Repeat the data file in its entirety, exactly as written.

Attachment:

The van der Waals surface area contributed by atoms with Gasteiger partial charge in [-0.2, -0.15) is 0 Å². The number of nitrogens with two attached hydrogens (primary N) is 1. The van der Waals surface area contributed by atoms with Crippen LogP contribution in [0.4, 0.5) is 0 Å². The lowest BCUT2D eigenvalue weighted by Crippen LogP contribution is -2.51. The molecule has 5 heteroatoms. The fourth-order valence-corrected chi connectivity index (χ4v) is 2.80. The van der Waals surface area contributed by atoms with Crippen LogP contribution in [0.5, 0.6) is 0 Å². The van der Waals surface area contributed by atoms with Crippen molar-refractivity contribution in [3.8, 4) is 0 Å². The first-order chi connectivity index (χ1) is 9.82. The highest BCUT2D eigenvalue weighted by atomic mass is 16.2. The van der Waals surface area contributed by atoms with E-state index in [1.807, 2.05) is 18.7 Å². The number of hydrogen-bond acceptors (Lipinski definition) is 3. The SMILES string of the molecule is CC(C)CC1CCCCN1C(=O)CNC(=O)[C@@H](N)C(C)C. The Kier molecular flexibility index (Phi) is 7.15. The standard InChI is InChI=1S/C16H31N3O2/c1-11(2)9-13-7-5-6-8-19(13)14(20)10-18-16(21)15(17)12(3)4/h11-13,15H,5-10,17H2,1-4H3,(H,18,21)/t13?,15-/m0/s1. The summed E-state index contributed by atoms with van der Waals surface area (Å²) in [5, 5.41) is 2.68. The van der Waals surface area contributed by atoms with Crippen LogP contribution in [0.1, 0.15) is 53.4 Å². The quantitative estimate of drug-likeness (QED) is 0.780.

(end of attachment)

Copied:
The van der Waals surface area contributed by atoms with Gasteiger partial charge in [-0.2, -0.15) is 0 Å². The number of nitrogens with two attached hydrogens (primary N) is 1. The van der Waals surface area contributed by atoms with Crippen LogP contribution in [0.4, 0.5) is 0 Å². The lowest BCUT2D eigenvalue weighted by Crippen LogP contribution is -2.51. The molecule has 5 heteroatoms. The fourth-order valence-corrected chi connectivity index (χ4v) is 2.80. The van der Waals surface area contributed by atoms with Crippen LogP contribution in [0.5, 0.6) is 0 Å². The van der Waals surface area contributed by atoms with Crippen molar-refractivity contribution in [3.8, 4) is 0 Å². The first-order chi connectivity index (χ1) is 9.82. The highest BCUT2D eigenvalue weighted by atomic mass is 16.2. The van der Waals surface area contributed by atoms with E-state index in [1.807, 2.05) is 18.7 Å². The number of hydrogen-bond acceptors (Lipinski definition) is 3. The SMILES string of the molecule is CC(C)CC1CCCCN1C(=O)CNC(=O)[C@@H](N)C(C)C. The Kier molecular flexibility index (Phi) is 7.15. The standard InChI is InChI=1S/C16H31N3O2/c1-11(2)9-13-7-5-6-8-19(13)14(20)10-18-16(21)15(17)12(3)4/h11-13,15H,5-10,17H2,1-4H3,(H,18,21)/t13?,15-/m0/s1. The summed E-state index contributed by atoms with van der Waals surface area (Å²) in [5, 5.41) is 2.68. The van der Waals surface area contributed by atoms with Crippen LogP contribution in [0.1, 0.15) is 53.4 Å². The quantitative estimate of drug-likeness (QED) is 0.780.